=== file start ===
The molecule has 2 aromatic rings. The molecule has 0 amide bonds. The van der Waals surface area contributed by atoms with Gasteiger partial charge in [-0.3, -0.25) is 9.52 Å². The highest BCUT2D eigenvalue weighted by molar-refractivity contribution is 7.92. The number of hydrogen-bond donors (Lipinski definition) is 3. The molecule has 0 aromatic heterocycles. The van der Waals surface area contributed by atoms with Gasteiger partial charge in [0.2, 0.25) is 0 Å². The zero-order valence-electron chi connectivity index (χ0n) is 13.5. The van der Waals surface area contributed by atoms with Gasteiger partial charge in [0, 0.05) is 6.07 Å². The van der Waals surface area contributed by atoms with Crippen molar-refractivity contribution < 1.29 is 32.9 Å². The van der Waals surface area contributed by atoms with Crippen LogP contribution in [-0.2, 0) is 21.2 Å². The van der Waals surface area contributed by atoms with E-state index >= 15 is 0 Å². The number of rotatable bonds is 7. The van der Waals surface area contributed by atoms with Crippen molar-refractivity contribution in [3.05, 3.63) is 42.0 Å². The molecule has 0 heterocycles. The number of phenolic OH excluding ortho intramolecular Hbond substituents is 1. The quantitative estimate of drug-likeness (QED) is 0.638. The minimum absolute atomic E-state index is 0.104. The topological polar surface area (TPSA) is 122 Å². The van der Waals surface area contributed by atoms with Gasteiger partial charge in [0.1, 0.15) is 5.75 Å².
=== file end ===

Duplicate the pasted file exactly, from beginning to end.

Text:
The molecule has 2 aromatic rings. The molecule has 0 amide bonds. The van der Waals surface area contributed by atoms with Gasteiger partial charge in [-0.3, -0.25) is 9.52 Å². The highest BCUT2D eigenvalue weighted by molar-refractivity contribution is 7.92. The number of hydrogen-bond donors (Lipinski definition) is 3. The molecule has 0 aromatic heterocycles. The van der Waals surface area contributed by atoms with Gasteiger partial charge in [0.2, 0.25) is 0 Å². The zero-order valence-electron chi connectivity index (χ0n) is 13.5. The van der Waals surface area contributed by atoms with Gasteiger partial charge in [0, 0.05) is 6.07 Å². The van der Waals surface area contributed by atoms with Crippen molar-refractivity contribution < 1.29 is 32.9 Å². The van der Waals surface area contributed by atoms with Crippen LogP contribution in [-0.2, 0) is 21.2 Å². The van der Waals surface area contributed by atoms with E-state index >= 15 is 0 Å². The number of rotatable bonds is 7. The van der Waals surface area contributed by atoms with Crippen molar-refractivity contribution in [3.05, 3.63) is 42.0 Å². The molecule has 0 heterocycles. The number of phenolic OH excluding ortho intramolecular Hbond substituents is 1. The quantitative estimate of drug-likeness (QED) is 0.638. The minimum absolute atomic E-state index is 0.104. The topological polar surface area (TPSA) is 122 Å². The van der Waals surface area contributed by atoms with Gasteiger partial charge in [0.1, 0.15) is 5.75 Å².